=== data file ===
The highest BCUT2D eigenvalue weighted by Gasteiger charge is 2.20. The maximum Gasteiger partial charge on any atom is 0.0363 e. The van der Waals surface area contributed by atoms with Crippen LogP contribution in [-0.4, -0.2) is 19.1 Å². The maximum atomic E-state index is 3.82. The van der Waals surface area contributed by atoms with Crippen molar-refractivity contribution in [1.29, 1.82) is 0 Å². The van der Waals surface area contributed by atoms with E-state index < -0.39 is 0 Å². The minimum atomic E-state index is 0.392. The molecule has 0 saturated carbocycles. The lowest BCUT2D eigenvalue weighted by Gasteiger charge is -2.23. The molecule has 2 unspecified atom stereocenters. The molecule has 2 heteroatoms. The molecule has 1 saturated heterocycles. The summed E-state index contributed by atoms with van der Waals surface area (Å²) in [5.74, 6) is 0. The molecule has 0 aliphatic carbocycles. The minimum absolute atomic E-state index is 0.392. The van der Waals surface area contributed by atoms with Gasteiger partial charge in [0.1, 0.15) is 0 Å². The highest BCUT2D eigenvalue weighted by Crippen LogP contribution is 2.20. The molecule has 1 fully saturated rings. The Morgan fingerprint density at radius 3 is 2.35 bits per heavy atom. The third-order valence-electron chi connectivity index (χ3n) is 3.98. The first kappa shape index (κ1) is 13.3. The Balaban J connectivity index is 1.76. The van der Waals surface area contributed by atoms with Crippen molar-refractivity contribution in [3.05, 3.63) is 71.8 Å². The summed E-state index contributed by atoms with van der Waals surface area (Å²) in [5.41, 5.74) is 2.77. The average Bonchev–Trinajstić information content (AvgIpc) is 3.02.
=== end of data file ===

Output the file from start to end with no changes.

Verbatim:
The highest BCUT2D eigenvalue weighted by Gasteiger charge is 2.20. The maximum Gasteiger partial charge on any atom is 0.0363 e. The van der Waals surface area contributed by atoms with Crippen LogP contribution in [-0.4, -0.2) is 19.1 Å². The maximum atomic E-state index is 3.82. The van der Waals surface area contributed by atoms with Crippen molar-refractivity contribution in [1.29, 1.82) is 0 Å². The van der Waals surface area contributed by atoms with E-state index < -0.39 is 0 Å². The minimum atomic E-state index is 0.392. The molecule has 0 saturated carbocycles. The lowest BCUT2D eigenvalue weighted by Gasteiger charge is -2.23. The molecule has 2 unspecified atom stereocenters. The molecule has 2 heteroatoms. The molecule has 1 saturated heterocycles. The summed E-state index contributed by atoms with van der Waals surface area (Å²) in [5.74, 6) is 0. The molecule has 0 aliphatic carbocycles. The minimum absolute atomic E-state index is 0.392. The van der Waals surface area contributed by atoms with Gasteiger partial charge in [0.1, 0.15) is 0 Å². The highest BCUT2D eigenvalue weighted by Crippen LogP contribution is 2.20. The molecule has 1 fully saturated rings. The Morgan fingerprint density at radius 3 is 2.35 bits per heavy atom. The third-order valence-electron chi connectivity index (χ3n) is 3.98. The first kappa shape index (κ1) is 13.3. The Balaban J connectivity index is 1.76. The van der Waals surface area contributed by atoms with Crippen molar-refractivity contribution in [3.05, 3.63) is 71.8 Å². The summed E-state index contributed by atoms with van der Waals surface area (Å²) in [5.41, 5.74) is 2.77. The average Bonchev–Trinajstić information content (AvgIpc) is 3.02.